Obviously those that fit the bill must be included. Those that are unproven (unless an exceptional rare talent) must be excluded.

    The rest filled in by the guys that have done well and the selectors choose to go with. This is where the tough decisions are to be made.

    The other thing is the way players are treated and dropped. England are far better than they used to be in terms of giving a fair crack (right players or not). Those that are dropped must (IMO) then go back to CC and re-earn the right to play for England rather than possibly coming back a few Tests later.

    I hope that is what happens with Hoggard and Harmison (ie if they bowl well in CC they comeback) but it didnt happen for Caddick.

  6. #6
    Cricketer Of The Year wpdavid's Avatar
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    It's a quiet afternoon, so lets see if it works. I'm not being awkward mate, just wondering.

    Let's take the best of the successsful England sides from 2004 & 2005 - say:
    Trescothick
    Strauss
    Vaughan
    Thorpe
    KP
    Flintoff
    Jones G.
    Giles
    Hoggard
    Harmison
    Jones S.

    How do their FC averages stack up?

  7. #7
    The Wheel is Forever silentstriker's Avatar
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    Quote Originally Posted by social View Post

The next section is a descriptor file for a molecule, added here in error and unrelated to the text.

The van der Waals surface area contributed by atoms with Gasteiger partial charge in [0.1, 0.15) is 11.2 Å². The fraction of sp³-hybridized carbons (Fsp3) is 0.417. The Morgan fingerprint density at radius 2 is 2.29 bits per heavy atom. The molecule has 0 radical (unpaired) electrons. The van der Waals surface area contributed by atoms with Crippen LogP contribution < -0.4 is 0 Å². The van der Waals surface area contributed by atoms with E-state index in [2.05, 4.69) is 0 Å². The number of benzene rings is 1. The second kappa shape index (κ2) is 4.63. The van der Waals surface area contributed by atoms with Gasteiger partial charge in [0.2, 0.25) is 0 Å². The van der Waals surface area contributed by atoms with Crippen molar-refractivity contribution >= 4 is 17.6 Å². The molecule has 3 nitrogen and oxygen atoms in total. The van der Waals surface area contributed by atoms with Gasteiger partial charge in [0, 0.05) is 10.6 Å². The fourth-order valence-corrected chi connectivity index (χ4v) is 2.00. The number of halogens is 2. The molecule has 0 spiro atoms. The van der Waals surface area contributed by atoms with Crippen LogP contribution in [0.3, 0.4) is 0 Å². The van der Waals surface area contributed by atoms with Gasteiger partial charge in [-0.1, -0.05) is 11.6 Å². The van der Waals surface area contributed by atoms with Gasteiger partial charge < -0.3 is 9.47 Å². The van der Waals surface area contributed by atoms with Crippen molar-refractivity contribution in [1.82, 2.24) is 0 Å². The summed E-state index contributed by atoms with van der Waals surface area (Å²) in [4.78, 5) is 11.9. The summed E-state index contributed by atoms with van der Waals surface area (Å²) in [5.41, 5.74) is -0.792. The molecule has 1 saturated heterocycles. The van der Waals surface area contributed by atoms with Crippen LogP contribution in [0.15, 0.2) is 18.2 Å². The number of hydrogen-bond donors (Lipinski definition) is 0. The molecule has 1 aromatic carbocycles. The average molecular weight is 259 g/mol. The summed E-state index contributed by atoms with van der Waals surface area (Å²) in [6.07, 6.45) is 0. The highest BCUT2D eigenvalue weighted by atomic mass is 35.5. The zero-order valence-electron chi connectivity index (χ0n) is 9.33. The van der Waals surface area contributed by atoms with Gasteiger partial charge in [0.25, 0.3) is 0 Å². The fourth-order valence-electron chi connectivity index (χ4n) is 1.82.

Agree with regards to your average player but there will always be exceptions made for people who are perceived to be outstanding talents
    But if you have such an outstanding talent, you ought to be able to prove it in domestic cricket for a year.
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    International Coach social's Avatar
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    Quote Originally Posted by silentstriker View Post
    But if you have such an outstanding talent, you ought to be able to prove it in domestic cricket for a year.
    A year generally isnt long enough - could be just a flash in the pan and plenty of players suffer from "2nd year syndrome."

    However, there are players who are deemed talented enough to make the next step without any meaningful fc experience or success behind them

    Doesnt always work but that doesnt mean it shouldnt happen

  9. #9
    Cricket Web Staff Member Richard's Avatar
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    Quote Originally Posted by social View Post
    Doesnt always work